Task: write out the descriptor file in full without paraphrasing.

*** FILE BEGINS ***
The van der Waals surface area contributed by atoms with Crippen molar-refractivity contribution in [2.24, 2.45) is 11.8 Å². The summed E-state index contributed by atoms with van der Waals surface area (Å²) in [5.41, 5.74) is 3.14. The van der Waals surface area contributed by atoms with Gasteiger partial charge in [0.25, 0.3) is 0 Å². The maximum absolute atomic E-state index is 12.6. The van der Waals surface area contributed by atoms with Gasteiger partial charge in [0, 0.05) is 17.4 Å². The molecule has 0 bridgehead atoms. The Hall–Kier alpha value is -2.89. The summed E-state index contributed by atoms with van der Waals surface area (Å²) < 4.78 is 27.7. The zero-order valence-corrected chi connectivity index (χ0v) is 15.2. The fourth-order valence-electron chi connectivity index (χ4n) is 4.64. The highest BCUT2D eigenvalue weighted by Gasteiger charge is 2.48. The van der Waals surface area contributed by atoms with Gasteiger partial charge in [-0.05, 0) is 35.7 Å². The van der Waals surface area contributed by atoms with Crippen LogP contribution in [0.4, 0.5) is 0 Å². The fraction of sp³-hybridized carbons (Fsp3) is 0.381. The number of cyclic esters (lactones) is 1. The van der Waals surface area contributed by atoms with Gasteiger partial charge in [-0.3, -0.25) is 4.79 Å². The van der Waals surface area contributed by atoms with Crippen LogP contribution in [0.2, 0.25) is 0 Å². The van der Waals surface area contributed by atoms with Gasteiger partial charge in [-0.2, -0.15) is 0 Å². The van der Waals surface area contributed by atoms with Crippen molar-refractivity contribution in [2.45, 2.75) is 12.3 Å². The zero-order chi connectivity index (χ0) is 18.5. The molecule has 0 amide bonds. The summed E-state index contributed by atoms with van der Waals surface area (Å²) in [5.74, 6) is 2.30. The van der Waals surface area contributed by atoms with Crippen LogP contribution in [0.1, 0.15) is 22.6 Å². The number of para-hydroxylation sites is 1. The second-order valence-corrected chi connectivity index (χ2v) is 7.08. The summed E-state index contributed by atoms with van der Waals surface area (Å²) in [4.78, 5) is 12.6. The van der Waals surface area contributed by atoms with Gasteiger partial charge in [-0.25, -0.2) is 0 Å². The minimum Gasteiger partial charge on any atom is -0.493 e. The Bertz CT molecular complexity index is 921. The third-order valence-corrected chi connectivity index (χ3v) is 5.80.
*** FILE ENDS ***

The van der Waals surface area contributed by atoms with Crippen molar-refractivity contribution in [2.24, 2.45) is 11.8 Å². The summed E-state index contributed by atoms with van der Waals surface area (Å²) in [5.41, 5.74) is 3.14. The van der Waals surface area contributed by atoms with Gasteiger partial charge in [0.25, 0.3) is 0 Å². The maximum absolute atomic E-state index is 12.6. The van der Waals surface area contributed by atoms with Gasteiger partial charge in [0, 0.05) is 17.4 Å². The molecule has 0 bridgehead atoms. The Hall–Kier alpha value is -2.89. The summed E-state index contributed by atoms with van der Waals surface area (Å²) < 4.78 is 27.7. The zero-order valence-corrected chi connectivity index (χ0v) is 15.2. The fourth-order valence-electron chi connectivity index (χ4n) is 4.64. The highest BCUT2D eigenvalue weighted by Gasteiger charge is 2.48. The van der Waals surface area contributed by atoms with Gasteiger partial charge in [-0.05, 0) is 35.7 Å². The van der Waals surface area contributed by atoms with Crippen LogP contribution in [0.4, 0.5) is 0 Å². The fraction of sp³-hybridized carbons (Fsp3) is 0.381. The number of cyclic esters (lactones) is 1. The van der Waals surface area contributed by atoms with Gasteiger partial charge in [-0.3, -0.25) is 4.79 Å². The van der Waals surface area contributed by atoms with Crippen LogP contribution in [0.2, 0.25) is 0 Å². The van der Waals surface area contributed by atoms with Gasteiger partial charge in [-0.2, -0.15) is 0 Å². The van der Waals surface area contributed by atoms with Crippen molar-refractivity contribution in [2.45, 2.75) is 12.3 Å². The zero-order chi connectivity index (χ0) is 18.5. The molecule has 0 amide bonds. The summed E-state index contributed by atoms with van der Waals surface area (Å²) in [5.74, 6) is 2.30. The van der Waals surface area contributed by atoms with Crippen LogP contribution in [0.1, 0.15) is 22.6 Å². The number of para-hydroxylation sites is 1. The second-order valence-corrected chi connectivity index (χ2v) is 7.08. The summed E-state index contributed by atoms with van der Waals surface area (Å²) in [4.78, 5) is 12.6. The van der Waals surface area contributed by atoms with Gasteiger partial charge in [-0.25, -0.2) is 0 Å². The minimum Gasteiger partial charge on any atom is -0.493 e. The Bertz CT molecular complexity index is 921. The third-order valence-corrected chi connectivity index (χ3v) is 5.80.